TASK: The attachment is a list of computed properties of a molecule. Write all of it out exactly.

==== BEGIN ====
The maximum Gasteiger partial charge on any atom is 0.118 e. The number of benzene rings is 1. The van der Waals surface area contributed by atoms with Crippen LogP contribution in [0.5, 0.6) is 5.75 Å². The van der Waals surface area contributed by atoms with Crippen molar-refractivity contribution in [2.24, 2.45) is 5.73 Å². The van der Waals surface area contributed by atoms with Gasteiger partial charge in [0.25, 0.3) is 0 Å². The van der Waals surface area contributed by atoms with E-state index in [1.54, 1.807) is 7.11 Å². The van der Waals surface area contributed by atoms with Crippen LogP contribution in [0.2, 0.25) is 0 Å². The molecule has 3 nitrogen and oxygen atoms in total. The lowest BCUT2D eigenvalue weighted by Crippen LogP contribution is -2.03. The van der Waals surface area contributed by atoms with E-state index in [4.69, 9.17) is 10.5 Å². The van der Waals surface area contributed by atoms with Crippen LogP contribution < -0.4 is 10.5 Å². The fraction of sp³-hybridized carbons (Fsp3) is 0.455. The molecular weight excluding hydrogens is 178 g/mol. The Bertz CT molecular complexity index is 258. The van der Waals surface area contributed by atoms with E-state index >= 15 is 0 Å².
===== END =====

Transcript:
The maximum Gasteiger partial charge on any atom is 0.118 e. The number of benzene rings is 1. The van der Waals surface area contributed by atoms with Crippen LogP contribution in [0.5, 0.6) is 5.75 Å². The van der Waals surface area contributed by atoms with Crippen molar-refractivity contribution in [2.24, 2.45) is 5.73 Å². The van der Waals surface area contributed by atoms with Gasteiger partial charge in [0.25, 0.3) is 0 Å². The van der Waals surface area contributed by atoms with E-state index in [1.54, 1.807) is 7.11 Å². The van der Waals surface area contributed by atoms with Crippen LogP contribution in [0.2, 0.25) is 0 Å². The molecule has 3 nitrogen and oxygen atoms in total. The lowest BCUT2D eigenvalue weighted by Crippen LogP contribution is -2.03. The van der Waals surface area contributed by atoms with E-state index in [4.69, 9.17) is 10.5 Å². The van der Waals surface area contributed by atoms with Crippen LogP contribution < -0.4 is 10.5 Å². The fraction of sp³-hybridized carbons (Fsp3) is 0.455. The molecular weight excluding hydrogens is 178 g/mol. The Bertz CT molecular complexity index is 258. The van der Waals surface area contributed by atoms with E-state index >= 15 is 0 Å².